I am finding, more and more, a diminished quality of administrators - those more concerned with hiring 'drinking buddies' and very attractive women - sometimes one-in-the-same. I have watched my English department fall into the hands of a department chair who has denied an excellent teacher the honors classes she has previously taught because she refused to have a drink with him. She has been called names that, in private industry, would have certainly sent the perpetrator back into the job market. This man is very good friends with administrators and feels emboldened to behave as such. So, while I am passionate about what I teach I am forced to fight for every challenging book longer than 100 pages. I continue to believe that challenging students with meaningful literature and writing responses along with a truthfulness regarding the need for quality communication is the highest form of compliment. Helping students focus their ideas and finding out, via their writing, just what those ideas mean is teaching. Sadly, I have administrators who have little idea of the communication process.
Sadly too, I retire.

This is what many homeschoolers believe and do. Right now there are many people who think parents should have a teaching degree to teach their own children. Schools full of degrees are failing and many schools are attempting to create a more at home and in the society type of classroom. It is funny how often the social skills questions come up in discussions of homeschooling while many acknowledge that the social skills our youth are learning in our highschool are not helpful or positive.

I think it's telling that we are challenged to find some middle ground between babies and adults.

Why is it that treating someone like an adult is synonymous with treating them like they have some sense? Adults shoot themselves in the foot with this, because it perpetuates the stereotype that young people are incapable of acting in a relatively mature, age-appropriate manner.

Instead of treating kids like this or that, how about we treat them with respect? With dignity and courtesy? That seems like a pretty safe bet.

I think that there needs to be some sort of happy-medium when it comes to how we treat students. Yes, students should be (and are, in my classroom) treated with respect, but that doesn't mean that they can do whatever they want, whenever they want. The teacher, unfortunately, has to also teach the students how to behave in society which takes away from the time that they have to facilitate lessons.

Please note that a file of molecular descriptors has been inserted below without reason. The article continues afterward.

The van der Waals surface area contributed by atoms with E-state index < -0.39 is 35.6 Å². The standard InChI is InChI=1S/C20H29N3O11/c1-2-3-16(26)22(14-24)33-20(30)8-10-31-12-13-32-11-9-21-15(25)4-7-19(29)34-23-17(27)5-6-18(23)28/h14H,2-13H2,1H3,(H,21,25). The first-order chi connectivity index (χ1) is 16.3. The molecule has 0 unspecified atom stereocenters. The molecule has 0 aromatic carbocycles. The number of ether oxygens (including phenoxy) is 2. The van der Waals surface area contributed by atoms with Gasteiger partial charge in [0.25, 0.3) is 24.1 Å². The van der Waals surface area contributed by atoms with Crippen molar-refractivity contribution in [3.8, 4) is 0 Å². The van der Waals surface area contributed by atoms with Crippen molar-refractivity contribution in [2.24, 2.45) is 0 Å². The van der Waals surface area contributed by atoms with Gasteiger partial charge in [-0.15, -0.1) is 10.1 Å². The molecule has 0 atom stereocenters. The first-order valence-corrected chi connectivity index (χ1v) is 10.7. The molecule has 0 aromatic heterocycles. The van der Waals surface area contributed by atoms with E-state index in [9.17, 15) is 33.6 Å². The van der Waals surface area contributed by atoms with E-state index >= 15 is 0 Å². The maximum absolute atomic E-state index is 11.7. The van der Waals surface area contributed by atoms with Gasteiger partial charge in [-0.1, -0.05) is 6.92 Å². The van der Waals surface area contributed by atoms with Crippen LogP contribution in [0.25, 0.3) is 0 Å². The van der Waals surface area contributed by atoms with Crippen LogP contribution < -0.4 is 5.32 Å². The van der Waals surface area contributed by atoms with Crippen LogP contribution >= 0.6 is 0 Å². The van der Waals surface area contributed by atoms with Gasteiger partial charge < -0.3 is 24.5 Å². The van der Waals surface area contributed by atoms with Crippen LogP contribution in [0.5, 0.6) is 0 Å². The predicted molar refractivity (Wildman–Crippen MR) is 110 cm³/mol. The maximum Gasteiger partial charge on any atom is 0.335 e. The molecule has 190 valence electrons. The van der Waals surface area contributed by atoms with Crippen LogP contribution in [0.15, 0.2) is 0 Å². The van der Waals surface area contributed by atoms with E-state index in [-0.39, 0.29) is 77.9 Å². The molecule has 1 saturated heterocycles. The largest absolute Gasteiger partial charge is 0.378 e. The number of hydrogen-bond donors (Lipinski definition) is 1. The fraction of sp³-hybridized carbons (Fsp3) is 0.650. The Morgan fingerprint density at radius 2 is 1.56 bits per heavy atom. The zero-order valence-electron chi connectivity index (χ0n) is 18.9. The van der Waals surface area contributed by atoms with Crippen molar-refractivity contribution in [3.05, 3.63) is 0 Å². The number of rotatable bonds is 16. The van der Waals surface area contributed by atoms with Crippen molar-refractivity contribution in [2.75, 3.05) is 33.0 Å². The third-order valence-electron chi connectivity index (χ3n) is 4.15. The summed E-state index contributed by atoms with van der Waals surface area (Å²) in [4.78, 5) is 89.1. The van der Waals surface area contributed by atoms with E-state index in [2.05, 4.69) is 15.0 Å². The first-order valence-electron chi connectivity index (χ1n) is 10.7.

I think that the culture of the school really dictates how a teacher is able to teach. I would *love* to give my students health topics to research and guide them through the process of learning, but the other teachers do not do this, which causes a lot of flak when I am trying to get my students to do more than what is just "required" of them. We are, at my school, teaching our students that the only thing that matters are the "points" or the "grade" -- the learning is not the focus -- something that I am trying desperately to change in my classroom, but that is constantly thwarted by the culture of the school.

We need to teach our students to be responsible individuals, never mind whether they are children or adults. They must understand the basics of everything before they can move into the advanced program -- whether that is in school, or in life. Treat them as you see them, and help them to learn what it takes to move on to the next level.

Personal responsibility is the key -- if a student wants to be treated in a certain way, then they must show they are ready for the consequences of that. We are spending too much time coddling and not enough time teaching.

I agree with parts of what has been previously stated by others, but have to say that not every student is mature enough to handle being treated like quote "an Adult". I'm not saying coddle them, but like everything in life their has to be a happy medium. Children learn, develop and grow at different rates and until academics is geared this way too, there will continue to be issues with education. There are way too many schools out there living to please the staff and only doing what is the easiest for the staff; allowing students to fall through the cracks or just slide by to get their education. This to me is truly sad!